- Two men seriously hurt in crash near Fruitland (9/21/16)3
- Community helps Jackson family with two cases of muscular dystrophy (9/19/16)
- Perryville man arrested for alleged patronizing prostitution, harassment (9/23/16)6
- Eldorado Resorts to buy Isle of Capri Casinos (9/20/16)7
- Concealed-carry restrictions remain in Missouri despite new state law (9/18/16)22
- Video and evidence largely confirm trooper's claims in April traffic stop shooting (9/23/16)6
- Funeral procession of former Cape Girardeau police chief Henry H. Gerecke (9/22/16)17
- Cape man accused of attacking pregnant girlfriend (9/22/16)
- Poplar Bluff man accused of beating a grandmother to death with baseball bat (9/18/16)
- Cape man may lose eye after shovel beating, police say (9/25/16)2
Debt, deficit demand attention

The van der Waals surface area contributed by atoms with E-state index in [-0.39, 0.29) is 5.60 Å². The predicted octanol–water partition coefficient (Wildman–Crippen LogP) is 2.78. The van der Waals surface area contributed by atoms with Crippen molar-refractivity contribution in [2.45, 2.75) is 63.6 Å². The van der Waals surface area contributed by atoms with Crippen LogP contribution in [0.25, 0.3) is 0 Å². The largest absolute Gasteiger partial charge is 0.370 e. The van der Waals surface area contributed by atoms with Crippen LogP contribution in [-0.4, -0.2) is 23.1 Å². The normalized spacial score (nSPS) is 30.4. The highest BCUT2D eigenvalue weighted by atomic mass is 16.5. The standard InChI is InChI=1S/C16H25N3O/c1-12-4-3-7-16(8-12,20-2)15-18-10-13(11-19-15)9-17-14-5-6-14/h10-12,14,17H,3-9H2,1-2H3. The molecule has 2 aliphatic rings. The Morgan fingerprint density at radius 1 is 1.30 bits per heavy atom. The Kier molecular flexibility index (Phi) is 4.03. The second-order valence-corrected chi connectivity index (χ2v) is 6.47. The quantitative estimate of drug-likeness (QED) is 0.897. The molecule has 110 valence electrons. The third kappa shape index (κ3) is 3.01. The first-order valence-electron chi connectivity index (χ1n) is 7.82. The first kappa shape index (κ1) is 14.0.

Americans are rightly concerned about the country's deficit and debt. Massive debt curtails options for the country and for individuals. The Organization for Economic Cooperation and Development has published papers about the preferred ways to regain economic solvency. Spending cuts are more effective than tax increases in deficit reduction and growth promotion. And while tax increases are necessary, the kind of increases matters greatly. The OECD recommends increases in consumption taxes, not income taxes, as less injurious to growth. The British government is following this path.
I hope the National Debt Commission will also. Its recommendations will be presented to Congress after the election for an up-or-down vote. Our deficit and debt problem does not puzzle our representatives and senators. They all know what must be done. The conundrum is a problem even more important to them: how to be re-elected afterward.
I think the American people are ahead of the politicians on this. We know something has to be done and are willing to sacrifice. We will not tolerate any special-interest group using its influence for an exemption from the necessary actions.
STEVE RICKARD, Cape Girardeau